The current Guinness World Record for most credit cards belongs to Zheng Xiangchen who has 1,562 credit cards in his name. If you laid the cards end to end, they'd reach over the top of a four-story building. Zheng began his credit card collection in 2013 when he was inspired by the previous record holder, Walter Cavanagh who held the record at 1,497.
Most people don’t need anywhere near that number of credit cards and couldn’t handle having that amount of credit available to them. So what’s the best number of credit cards for the rest of us?
There’s no perfect number of credit cards that each person should have. It all comes down to your ability to manage the number of credit cards you actually do have.
As of 2020, American adults carry an average of 3.84 credit cards. Generally speaking, having just one or two credit cards is enough for most people.
The Benefits of Carrying Multiple Credit Cards
With so many credit cards offering different perks and benefits, you can opt to have multiple credit cards for specific purposes. For example, you might have one rewards credit card that pays more rewards on groceries, another that pays more rewards on dining out, and another that doesn’t charge foreign transaction fees.
With credit card issuers constantly introducing new credit cards, with better rewards and longer promotional periods, it’s easy to keep signing up for credit cards. There’s actually a term for people who repeatedly sign up for rewards credit cards to earn the signup bonus — credit card churners. There’s a system to churning credit cards that have to be followed closely to avoid getting into debt and credit card trouble.
Having multiple credit cards can also help keep certain finances separate. For example, you may use one credit card for personal spending and another credit card for business spending.
How Many Credit Cards Is Too Many?
People with the highest credit scores have an average of seven credit cards according to FICO. That number is an average, which means it’s possible to have more than seven credit cards and still have a high credit score. Having high balances on your credit cards — relative to your credit limit — can hurt your credit score, regardless of the number of credit cards you have. Keeping your credit cards open for longer and paying all your bills on time are two other factors that help achieve an excellent credit score.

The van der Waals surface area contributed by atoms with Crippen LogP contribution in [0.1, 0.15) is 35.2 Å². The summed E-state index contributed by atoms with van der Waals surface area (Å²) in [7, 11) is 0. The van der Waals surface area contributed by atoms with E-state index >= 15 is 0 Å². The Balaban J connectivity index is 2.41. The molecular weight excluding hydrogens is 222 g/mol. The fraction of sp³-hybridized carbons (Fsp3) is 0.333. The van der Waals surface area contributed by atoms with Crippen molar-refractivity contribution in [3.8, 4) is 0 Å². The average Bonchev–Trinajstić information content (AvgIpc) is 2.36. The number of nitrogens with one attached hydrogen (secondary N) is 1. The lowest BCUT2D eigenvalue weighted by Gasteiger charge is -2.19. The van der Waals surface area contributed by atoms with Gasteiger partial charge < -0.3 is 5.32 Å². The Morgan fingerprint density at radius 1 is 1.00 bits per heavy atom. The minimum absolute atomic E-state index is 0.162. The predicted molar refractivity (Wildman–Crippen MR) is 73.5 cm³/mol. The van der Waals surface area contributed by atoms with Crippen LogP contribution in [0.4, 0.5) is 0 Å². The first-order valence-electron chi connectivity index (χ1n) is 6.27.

It’s not necessarily the number of credit cards you have but how you manage them that’s most important. The key with having multiple credit cards is to keep your credit utilization low, pay your balance in full each month, and never charge more than you can afford to pay. You have to be disciplined enough to recognize when you’re spending is getting out of control and practice restraint so you don’t create more debt than you can afford to pay off.
The Risks of Having Too Many Credit Cards
The more credit cards you have, the more diligent you have to be about keeping up with your balances and due dates, especially if you have balances on multiple credit cards. Using a calendar or reminders may be helpful for ensuring that you keep up with your due dates.
Having too many open credit cards could hurt if you’re trying to get approved for a mortgage loan. Many lenders consider the amount of credit available to you in addition to the amount of debt you’re carrying. Just having the ability to rack up high credit card debt can keep you from getting a mortgage.
If you’ve demonstrated you can responsibly handle credit, credit card issuers are more willing to give you credit cards with higher credit limits. Having lots of credit available to you can be tempting. If you tend to carry a balance on your credit card, it’s better to limit the number of credit cards you have. That way you don’t increase your debt cost by paying interest on multiple credit card balances.
No matter how many credit cards you actually have, it’s best to carry no more than two or three with you at a time. You’ll have a backup credit card in case your primary credit card is declined but you also minimize your losses in case your purse or wallet is lost or stolen.